Somalis in Pittsburgh: kids will be kids

I know, I just wrote a post this morning and said I wasn’t writing about Somalis today, but this article is a good companion article to this morning’s post and to the Lewistown post of just a few days ago so I couldn’t resist.

“When we first came in here, we didn’t get along with nobody,” said Fatuma Muya, 14, who was born in a Kenyan refugee camp and looks after the group’s younger children. “Now, we get along, at least, with somebody.”  [at least its somebody].

Somali kids seem to be the same all over!  Remember the Somali kids were having problems in Roanoke, VA too.  This article in the Tribune-Review says things are going along swimmingly now.

This statement is incorrect however.

The refugees came to Pittsburgh as part of a U.S. State Department program to relocate about 11,000 Somalis throughout the United States.

The number resettled is now over 80,000.  There were some years following 911 that the number was 11,000,or nearly that much, in a single year.   I really must pull all the numbers together, I’ve been saying that for weeks.

If you would like to check numbers yourselves, go here and follow links.

Pittsburgh area school district needs money for refugee program

Your tax dollars:

Just so readers don’t think all we do is write about the titillating issues involving refugees, or that this blog has become Somali Watch, here is a story from the “welcoming” Pittsburgh, PA area.   School administrators there were hoping for a federal grant to cope with the large number of refugee children in the Baldwin-Whitehall school district.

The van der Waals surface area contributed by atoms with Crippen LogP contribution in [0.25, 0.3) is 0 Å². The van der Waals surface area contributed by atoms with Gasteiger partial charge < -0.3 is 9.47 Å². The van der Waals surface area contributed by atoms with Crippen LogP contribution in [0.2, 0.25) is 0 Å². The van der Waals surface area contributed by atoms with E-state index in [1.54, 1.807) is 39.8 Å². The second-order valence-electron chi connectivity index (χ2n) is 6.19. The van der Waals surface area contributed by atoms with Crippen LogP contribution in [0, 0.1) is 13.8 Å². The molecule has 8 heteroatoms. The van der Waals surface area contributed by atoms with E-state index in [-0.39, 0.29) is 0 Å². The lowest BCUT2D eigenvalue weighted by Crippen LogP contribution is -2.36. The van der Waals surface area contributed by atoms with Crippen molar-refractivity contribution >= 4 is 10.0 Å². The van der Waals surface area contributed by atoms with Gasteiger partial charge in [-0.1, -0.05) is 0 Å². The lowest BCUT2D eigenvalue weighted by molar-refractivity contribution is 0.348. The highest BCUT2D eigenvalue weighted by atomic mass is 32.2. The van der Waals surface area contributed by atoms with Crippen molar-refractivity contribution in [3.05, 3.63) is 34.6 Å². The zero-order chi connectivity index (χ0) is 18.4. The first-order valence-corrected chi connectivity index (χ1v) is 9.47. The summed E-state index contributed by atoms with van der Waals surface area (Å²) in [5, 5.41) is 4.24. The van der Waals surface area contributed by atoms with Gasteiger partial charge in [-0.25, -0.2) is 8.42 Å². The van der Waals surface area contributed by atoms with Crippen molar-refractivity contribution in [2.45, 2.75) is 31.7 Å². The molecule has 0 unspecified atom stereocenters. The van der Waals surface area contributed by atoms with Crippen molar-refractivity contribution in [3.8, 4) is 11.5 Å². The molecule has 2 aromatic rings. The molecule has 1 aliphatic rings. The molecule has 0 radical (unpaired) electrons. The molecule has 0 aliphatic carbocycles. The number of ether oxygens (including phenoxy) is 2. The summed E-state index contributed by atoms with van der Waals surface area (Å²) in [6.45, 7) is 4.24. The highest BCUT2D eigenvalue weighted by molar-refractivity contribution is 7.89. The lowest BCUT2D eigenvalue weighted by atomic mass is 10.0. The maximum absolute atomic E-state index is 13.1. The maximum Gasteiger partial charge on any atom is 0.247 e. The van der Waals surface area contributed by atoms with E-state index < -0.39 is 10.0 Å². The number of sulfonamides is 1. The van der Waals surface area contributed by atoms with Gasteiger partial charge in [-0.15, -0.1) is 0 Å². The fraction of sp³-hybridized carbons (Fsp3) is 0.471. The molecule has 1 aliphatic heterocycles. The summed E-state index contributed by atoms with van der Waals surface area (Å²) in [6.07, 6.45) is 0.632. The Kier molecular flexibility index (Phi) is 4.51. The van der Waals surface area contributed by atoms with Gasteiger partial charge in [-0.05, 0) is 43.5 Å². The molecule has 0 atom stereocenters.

Assistant superintendent of secondary education John Wilkinson said there are about 130 refugee students in the district, with 40 students in the high school and 90 in the elementary schools.

“It’s our legal and moral responsibility to do what we can for our children,” Korchnak said. “Regardless of the type of student, we need to make sure their needs are met and reach as many of them as possible.”

The district may not be getting the federal grant (your tax dollars) it was counting on for a new program for refugee and immigrant children.

Baldwin-Whitehall administrators are adding a new facet to their refugee assistance program, though federal grant funding could be in jeopardy.

The Student Success Center at Baldwin High School is funded through the Refugee Children School Impact Assistance Grant, which gives the district about $60,000 a year to offer programs for refugees.

It’s typically distributed by August, but Baldwin-Whitehall officials have yet to see the funding this year.

When refugees come to your “welcoming” community, they often come with what legislators call “unfunded mandates”, in other words the local government is legally responsible even if they have had no say in what the federal government drops in their laps.

Here is what the National Governor’s Association said in a policy statement in 2007:

If the federal government is unwilling to sufficiently fund the necessary services, then it is incumbent upon the federal government to decrease the flow of refugee admissions. Under no circumstances should there be any further shift of costs to state and local governments.

You know what is even worse, the US State Department isn’t picking cities for resettlement its a gang of non-profit groups (volags) sitting around a conferance table and deciding which cities are “welcoming”.